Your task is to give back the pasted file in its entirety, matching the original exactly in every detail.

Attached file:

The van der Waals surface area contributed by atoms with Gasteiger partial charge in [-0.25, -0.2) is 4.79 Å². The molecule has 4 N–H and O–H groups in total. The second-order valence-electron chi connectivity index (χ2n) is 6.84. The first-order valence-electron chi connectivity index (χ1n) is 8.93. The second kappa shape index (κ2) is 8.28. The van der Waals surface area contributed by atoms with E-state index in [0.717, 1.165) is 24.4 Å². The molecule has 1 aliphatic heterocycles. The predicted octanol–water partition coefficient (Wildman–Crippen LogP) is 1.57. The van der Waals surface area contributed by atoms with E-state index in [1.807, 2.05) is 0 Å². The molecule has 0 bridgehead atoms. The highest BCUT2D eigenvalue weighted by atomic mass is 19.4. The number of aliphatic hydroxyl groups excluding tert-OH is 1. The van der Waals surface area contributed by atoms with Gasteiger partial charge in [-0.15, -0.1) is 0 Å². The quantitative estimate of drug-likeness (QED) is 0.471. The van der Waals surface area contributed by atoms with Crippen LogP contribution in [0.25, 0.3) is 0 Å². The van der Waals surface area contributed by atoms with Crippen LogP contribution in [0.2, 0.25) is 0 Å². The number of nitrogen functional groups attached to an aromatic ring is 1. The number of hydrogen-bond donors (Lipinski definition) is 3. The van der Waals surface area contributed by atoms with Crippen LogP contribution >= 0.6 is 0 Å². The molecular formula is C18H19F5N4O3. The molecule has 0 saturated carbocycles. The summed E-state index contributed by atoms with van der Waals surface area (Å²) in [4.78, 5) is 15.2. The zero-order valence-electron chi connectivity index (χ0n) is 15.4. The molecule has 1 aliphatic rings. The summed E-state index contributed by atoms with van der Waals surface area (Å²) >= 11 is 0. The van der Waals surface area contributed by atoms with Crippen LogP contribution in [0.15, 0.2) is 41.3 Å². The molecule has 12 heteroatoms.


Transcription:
The van der Waals surface area contributed by atoms with Gasteiger partial charge in [-0.25, -0.2) is 4.79 Å². The molecule has 4 N–H and O–H groups in total. The second-order valence-electron chi connectivity index (χ2n) is 6.84. The first-order valence-electron chi connectivity index (χ1n) is 8.93. The second kappa shape index (κ2) is 8.28. The van der Waals surface area contributed by atoms with E-state index in [0.717, 1.165) is 24.4 Å². The molecule has 1 aliphatic heterocycles. The predicted octanol–water partition coefficient (Wildman–Crippen LogP) is 1.57. The van der Waals surface area contributed by atoms with E-state index in [1.807, 2.05) is 0 Å². The molecule has 0 bridgehead atoms. The highest BCUT2D eigenvalue weighted by atomic mass is 19.4. The number of aliphatic hydroxyl groups excluding tert-OH is 1. The van der Waals surface area contributed by atoms with Gasteiger partial charge in [-0.15, -0.1) is 0 Å². The quantitative estimate of drug-likeness (QED) is 0.471. The van der Waals surface area contributed by atoms with Crippen LogP contribution in [0.25, 0.3) is 0 Å². The van der Waals surface area contributed by atoms with Crippen LogP contribution in [0.2, 0.25) is 0 Å². The number of nitrogen functional groups attached to an aromatic ring is 1. The number of hydrogen-bond donors (Lipinski definition) is 3. The van der Waals surface area contributed by atoms with Crippen LogP contribution >= 0.6 is 0 Å². The molecular formula is C18H19F5N4O3. The molecule has 0 saturated carbocycles. The summed E-state index contributed by atoms with van der Waals surface area (Å²) in [4.78, 5) is 15.2. The zero-order valence-electron chi connectivity index (χ0n) is 15.4. The molecule has 1 aliphatic rings. The summed E-state index contributed by atoms with van der Waals surface area (Å²) >= 11 is 0. The van der Waals surface area contributed by atoms with Crippen LogP contribution in [0.15, 0.2) is 41.3 Å². The molecule has 12 heteroatoms.